I was embarrassed to be associated with such transparent falsehoods, but apparently I’m in a minority.  What obvious lies have you heard at commencement, and why do you think such lies were told?

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Blame Games

Politics isn’t mainly about policy, but when policy comes up politicians mainly want credit for appearing to do what voters embrace, while avoiding blame for appearing to do what voters reject.  Actually doing something everyone likes is very hard; it is usually easier to modify how things appear, and who appears responsible.  Republicans do this as much as Democrats, but since Democrats are now in charge, they offer current examples.

Since the Democrats gained control of the US Presidency and both houses of Congress, they have been getting a lot of what they’ve long wanted.  They didn’t patiently wait to get it slowly, but have been grabbing as fast as possible.  Even so, Democrats don’t want to appear fully in control, because then they could be blamed for the negatives as well as the positives.

On the financial crisis, the Democrats loved the stimulus idea as an excuse to spend lots on favorite projects, but emphasized that the spending was forced on them by the credit crisis, which they blame on Republicans.  Democrats also loved overruling bankruptcy law to give [Chrysler] to unions at the expense of bondholders, but again said the crisis forced their hand.

On global warming, the Democrats want credit for cutting carbon, but don’t want blame for higher energy prices.  A carbon tax would make price blame clearer, so they are going with tradable permits, which also lets them play more favorites with who gets permits.  Permits also make it harder to notice if they actually cut carbon, vs. preserving business as usual.  They hope to get credit for creating a process that will cut carbon if future politicians set low permit levels. Continue reading "Blame Games" »

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Errors, Lies, and Self-Deception

About a recent European Journal of Personality article:

The participants recorded a one minute television commercial, … then watched … themselves, having been given guidance on non-verbal cues that can reveal how extraverted or introverted a person is. … They were then asked to rate their own personality. … The participants’ extroversion scores on the implicit test showed no association with their subsequent explicit ratings of themselves, and there was no evidence either that they’d used their non-verbal behaviours (such as amount of eye contact with the camera) to inform their self-ratings.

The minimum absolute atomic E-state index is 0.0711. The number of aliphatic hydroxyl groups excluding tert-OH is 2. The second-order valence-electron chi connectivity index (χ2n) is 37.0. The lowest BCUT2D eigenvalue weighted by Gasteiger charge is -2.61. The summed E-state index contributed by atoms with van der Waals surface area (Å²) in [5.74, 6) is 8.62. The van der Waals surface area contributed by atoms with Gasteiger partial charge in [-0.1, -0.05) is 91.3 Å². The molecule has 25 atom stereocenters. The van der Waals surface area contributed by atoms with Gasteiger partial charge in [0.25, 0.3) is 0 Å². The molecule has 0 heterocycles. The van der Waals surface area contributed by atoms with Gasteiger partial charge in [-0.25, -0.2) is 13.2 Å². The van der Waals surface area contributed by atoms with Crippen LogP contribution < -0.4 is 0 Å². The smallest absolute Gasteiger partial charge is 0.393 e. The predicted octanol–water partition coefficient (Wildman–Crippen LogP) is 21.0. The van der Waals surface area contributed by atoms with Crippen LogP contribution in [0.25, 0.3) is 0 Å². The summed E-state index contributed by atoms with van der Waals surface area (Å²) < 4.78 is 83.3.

In striking contrast, outside observers who watched the videos made ratings of the participants’ personalities that did correlate with those same participants’ implicit personality scores, and it was clear that it was the participants’ non-verbal behaviours that mediated this correlation … Two further experiments showed that this general pattern of findings held even when participants were given a financial incentive.

[Folks seem] extremely reluctant to revise their self-perceptions, even in the face of powerful objective evidence. … Participants seemed able to use the videos to inform their ratings of their “state” anxiety (their anxiety “in the moment”) even while leaving their scores for their “trait” anxiety unchanged.

(Hat tip to Michael Webster.)  This sort of thing terrifies me.   Let me explain why. Continue reading "Errors, Lies, and Self-Deception" »

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“Lazy” Hurt Less Than “Stupid”?

Bryan Caplan reports on a meta-analysis comparing intelligence, personality, and status in predicting life outcomes:

The magnitude of the effects of personality traits on mortality, divorce, and occupational attainment was indistinguishable from the effects of [Socioeconomic status] and cognitive ability.

Conscientiousness, i.e., not being lazy, matters about as much as intelligence, i.e., not being stupid.   And it is similarly heritable, i.e., genetic, it is more correlated with gender, and probably similarly correlated with race, class, and ethnicity.  Yet stupidity seems a far more sensitive topic.  Many deny intelligence exists as a meaningful concept, many others say we should not study intelligence-group correlations, and employers are discouraged from using intelligence tests in hiring.  Yet few seem to object to the meaningfulness of personality concepts, no one has even bothered to study personality-race correlations, and employers seem to face lower barriers to using personality tests in hiring.